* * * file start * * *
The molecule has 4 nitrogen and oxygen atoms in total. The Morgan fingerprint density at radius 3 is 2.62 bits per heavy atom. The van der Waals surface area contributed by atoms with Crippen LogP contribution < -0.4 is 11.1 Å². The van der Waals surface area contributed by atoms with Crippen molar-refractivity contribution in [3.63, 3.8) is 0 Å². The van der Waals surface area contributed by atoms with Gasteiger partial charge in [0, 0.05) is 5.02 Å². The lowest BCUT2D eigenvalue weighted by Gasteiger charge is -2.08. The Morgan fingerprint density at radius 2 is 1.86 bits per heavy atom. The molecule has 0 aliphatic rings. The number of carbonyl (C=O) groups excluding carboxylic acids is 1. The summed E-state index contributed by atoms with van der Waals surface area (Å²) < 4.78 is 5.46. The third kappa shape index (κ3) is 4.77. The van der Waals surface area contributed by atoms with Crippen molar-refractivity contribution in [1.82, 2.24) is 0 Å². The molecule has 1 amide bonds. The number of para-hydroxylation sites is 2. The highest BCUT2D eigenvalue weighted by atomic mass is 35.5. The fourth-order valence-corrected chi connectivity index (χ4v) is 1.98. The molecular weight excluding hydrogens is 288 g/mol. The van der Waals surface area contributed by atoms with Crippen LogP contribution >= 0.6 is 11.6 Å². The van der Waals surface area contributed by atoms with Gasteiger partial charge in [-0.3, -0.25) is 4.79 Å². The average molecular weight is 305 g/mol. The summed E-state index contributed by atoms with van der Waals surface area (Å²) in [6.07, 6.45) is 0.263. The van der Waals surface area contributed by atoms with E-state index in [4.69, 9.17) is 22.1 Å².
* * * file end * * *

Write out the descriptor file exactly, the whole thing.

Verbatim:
The molecule has 4 nitrogen and oxygen atoms in total. The Morgan fingerprint density at radius 3 is 2.62 bits per heavy atom. The van der Waals surface area contributed by atoms with Crippen LogP contribution < -0.4 is 11.1 Å². The van der Waals surface area contributed by atoms with Crippen molar-refractivity contribution in [3.63, 3.8) is 0 Å². The van der Waals surface area contributed by atoms with Gasteiger partial charge in [0, 0.05) is 5.02 Å². The lowest BCUT2D eigenvalue weighted by Gasteiger charge is -2.08. The Morgan fingerprint density at radius 2 is 1.86 bits per heavy atom. The molecule has 0 aliphatic rings. The number of carbonyl (C=O) groups excluding carboxylic acids is 1. The summed E-state index contributed by atoms with van der Waals surface area (Å²) < 4.78 is 5.46. The third kappa shape index (κ3) is 4.77. The van der Waals surface area contributed by atoms with Crippen molar-refractivity contribution in [1.82, 2.24) is 0 Å². The molecule has 1 amide bonds. The number of para-hydroxylation sites is 2. The highest BCUT2D eigenvalue weighted by atomic mass is 35.5. The fourth-order valence-corrected chi connectivity index (χ4v) is 1.98. The molecular weight excluding hydrogens is 288 g/mol. The van der Waals surface area contributed by atoms with Crippen LogP contribution >= 0.6 is 11.6 Å². The van der Waals surface area contributed by atoms with Gasteiger partial charge in [-0.3, -0.25) is 4.79 Å². The average molecular weight is 305 g/mol. The summed E-state index contributed by atoms with van der Waals surface area (Å²) in [6.07, 6.45) is 0.263. The van der Waals surface area contributed by atoms with E-state index in [4.69, 9.17) is 22.1 Å².